Walter Benjamin's essay "The Work of Art in the Age of Mechanical Reproduction" is about the democratization of art. The main way in which this occurs, Benjamin argues, is through mechanical reproduction. The poster you buy in the gift shop of an art museum is not just as important as the painting it reproduces, but more so. You can put the poster up in your own home and look at it every day, and many thousands of other people can do the same, vastly increasing the appreciation and enjoyment attracted by the work of art.
However, another way in which art is democratized is by the creation of works that can be widely appreciated without the intervention of an expert. This is Benjamin's focus in the following quotation:
The greater the decrease in the social significance of an art form, the sharper the distinction between criticism and enjoyment by the public.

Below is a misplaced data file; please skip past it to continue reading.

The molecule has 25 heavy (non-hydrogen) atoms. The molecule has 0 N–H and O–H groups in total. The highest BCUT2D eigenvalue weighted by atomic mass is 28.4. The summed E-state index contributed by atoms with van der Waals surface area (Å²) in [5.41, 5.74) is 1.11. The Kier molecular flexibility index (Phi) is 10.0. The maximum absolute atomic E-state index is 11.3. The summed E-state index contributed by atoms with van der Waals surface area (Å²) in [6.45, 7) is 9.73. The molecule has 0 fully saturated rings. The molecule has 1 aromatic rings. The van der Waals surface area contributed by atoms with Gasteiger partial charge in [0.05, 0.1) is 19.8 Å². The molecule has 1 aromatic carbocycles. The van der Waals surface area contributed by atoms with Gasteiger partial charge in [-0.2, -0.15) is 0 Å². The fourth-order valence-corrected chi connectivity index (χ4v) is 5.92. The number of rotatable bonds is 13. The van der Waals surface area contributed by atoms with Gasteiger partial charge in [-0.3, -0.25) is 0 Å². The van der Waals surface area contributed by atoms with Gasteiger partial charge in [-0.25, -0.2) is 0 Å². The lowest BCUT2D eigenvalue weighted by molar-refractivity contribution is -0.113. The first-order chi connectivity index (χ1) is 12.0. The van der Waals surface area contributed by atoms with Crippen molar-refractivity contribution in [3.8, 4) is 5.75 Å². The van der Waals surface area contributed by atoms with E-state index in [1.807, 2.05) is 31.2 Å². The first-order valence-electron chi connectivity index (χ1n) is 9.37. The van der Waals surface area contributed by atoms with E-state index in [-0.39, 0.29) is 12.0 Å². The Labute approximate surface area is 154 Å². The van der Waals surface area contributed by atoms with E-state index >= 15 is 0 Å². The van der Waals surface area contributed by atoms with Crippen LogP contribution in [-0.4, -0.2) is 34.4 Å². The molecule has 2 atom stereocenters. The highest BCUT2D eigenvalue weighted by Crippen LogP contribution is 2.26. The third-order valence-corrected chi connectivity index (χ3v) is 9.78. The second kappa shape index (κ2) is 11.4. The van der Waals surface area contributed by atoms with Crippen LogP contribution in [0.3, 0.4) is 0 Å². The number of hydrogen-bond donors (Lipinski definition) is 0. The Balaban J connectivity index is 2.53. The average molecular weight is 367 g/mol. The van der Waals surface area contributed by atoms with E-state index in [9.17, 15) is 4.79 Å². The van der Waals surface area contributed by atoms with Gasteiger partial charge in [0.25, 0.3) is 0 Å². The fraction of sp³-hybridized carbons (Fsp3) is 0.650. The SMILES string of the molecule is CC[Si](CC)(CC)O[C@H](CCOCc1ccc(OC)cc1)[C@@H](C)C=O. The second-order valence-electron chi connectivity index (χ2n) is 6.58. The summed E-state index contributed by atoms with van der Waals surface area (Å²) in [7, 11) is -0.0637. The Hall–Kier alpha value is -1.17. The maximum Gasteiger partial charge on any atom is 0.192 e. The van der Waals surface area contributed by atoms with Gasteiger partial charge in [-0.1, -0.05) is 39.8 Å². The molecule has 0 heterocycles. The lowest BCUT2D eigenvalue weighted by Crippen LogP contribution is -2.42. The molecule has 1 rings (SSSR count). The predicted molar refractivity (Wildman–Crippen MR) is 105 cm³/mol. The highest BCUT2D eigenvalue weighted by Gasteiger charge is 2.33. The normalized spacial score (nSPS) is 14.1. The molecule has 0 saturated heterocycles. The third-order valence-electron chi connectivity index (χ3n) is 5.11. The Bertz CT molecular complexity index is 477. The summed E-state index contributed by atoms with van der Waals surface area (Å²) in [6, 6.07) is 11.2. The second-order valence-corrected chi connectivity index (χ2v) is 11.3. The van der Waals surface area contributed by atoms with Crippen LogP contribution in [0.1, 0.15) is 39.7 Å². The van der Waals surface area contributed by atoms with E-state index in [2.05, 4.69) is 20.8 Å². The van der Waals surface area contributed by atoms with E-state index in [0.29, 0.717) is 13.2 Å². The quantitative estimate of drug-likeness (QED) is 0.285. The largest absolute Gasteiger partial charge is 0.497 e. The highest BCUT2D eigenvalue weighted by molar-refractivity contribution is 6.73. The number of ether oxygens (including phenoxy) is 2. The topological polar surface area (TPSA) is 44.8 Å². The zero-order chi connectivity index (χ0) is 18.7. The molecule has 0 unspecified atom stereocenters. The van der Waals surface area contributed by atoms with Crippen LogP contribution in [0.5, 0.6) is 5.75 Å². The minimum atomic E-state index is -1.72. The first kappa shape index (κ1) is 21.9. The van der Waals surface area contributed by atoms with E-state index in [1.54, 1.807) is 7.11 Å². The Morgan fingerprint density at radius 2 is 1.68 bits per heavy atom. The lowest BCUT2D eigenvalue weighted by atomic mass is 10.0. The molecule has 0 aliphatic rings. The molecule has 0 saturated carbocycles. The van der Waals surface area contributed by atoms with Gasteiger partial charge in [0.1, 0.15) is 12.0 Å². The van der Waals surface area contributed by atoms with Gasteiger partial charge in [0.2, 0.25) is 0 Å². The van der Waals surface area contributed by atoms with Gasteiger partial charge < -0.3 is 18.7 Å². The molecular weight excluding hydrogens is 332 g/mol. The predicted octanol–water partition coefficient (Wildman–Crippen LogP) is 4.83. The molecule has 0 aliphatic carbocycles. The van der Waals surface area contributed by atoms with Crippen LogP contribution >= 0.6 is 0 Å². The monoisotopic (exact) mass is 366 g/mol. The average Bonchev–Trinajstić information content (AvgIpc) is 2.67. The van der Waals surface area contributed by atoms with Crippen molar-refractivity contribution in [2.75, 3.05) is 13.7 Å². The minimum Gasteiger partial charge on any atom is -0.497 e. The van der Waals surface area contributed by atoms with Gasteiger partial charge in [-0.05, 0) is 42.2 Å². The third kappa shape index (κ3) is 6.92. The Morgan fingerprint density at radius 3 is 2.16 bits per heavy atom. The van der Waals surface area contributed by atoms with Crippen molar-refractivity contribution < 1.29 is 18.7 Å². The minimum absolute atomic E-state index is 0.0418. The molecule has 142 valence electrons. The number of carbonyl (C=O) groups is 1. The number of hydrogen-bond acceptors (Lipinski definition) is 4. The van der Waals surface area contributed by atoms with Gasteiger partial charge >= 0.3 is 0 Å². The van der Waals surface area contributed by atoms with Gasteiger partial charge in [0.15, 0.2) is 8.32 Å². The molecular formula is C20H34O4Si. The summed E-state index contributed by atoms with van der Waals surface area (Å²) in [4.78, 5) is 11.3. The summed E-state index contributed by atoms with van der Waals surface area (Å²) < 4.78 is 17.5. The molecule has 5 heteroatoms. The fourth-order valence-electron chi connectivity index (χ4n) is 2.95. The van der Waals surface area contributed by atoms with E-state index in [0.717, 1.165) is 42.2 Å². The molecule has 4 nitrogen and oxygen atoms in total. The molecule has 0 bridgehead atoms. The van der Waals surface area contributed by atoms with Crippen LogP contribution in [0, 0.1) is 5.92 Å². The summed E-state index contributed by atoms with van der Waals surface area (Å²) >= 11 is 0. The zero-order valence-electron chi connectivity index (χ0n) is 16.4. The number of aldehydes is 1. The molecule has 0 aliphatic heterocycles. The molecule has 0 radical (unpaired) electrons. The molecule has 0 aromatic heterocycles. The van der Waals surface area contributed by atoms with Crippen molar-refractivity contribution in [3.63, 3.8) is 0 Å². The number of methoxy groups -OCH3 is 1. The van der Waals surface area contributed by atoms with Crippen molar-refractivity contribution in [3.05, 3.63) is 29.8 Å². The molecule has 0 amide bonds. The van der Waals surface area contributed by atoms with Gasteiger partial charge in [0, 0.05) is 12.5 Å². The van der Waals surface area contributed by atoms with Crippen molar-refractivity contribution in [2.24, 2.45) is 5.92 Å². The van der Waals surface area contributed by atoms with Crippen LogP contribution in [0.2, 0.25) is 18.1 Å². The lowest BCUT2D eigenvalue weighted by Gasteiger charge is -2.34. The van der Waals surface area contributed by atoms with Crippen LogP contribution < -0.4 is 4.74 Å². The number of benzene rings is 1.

Benjamin regards film as one of the most significant art forms of the twentieth century. This is partly because the public enjoyment of films does not usually need to be mediated by critics and academics, and the more popular the film, the more likely this is to be the case. When you go to see the latest Hollywood blockbuster, no one explains it to you, as it does not require explanation. A small arthouse film or a more highbrow art-form such as a Shakespeare play or an Italian opera is much more likely to be explained to the audience by someone who has studied it closely. This, for Benjamin, is a measure of the decreased social significance of such art-forms when compared with democratic popular art.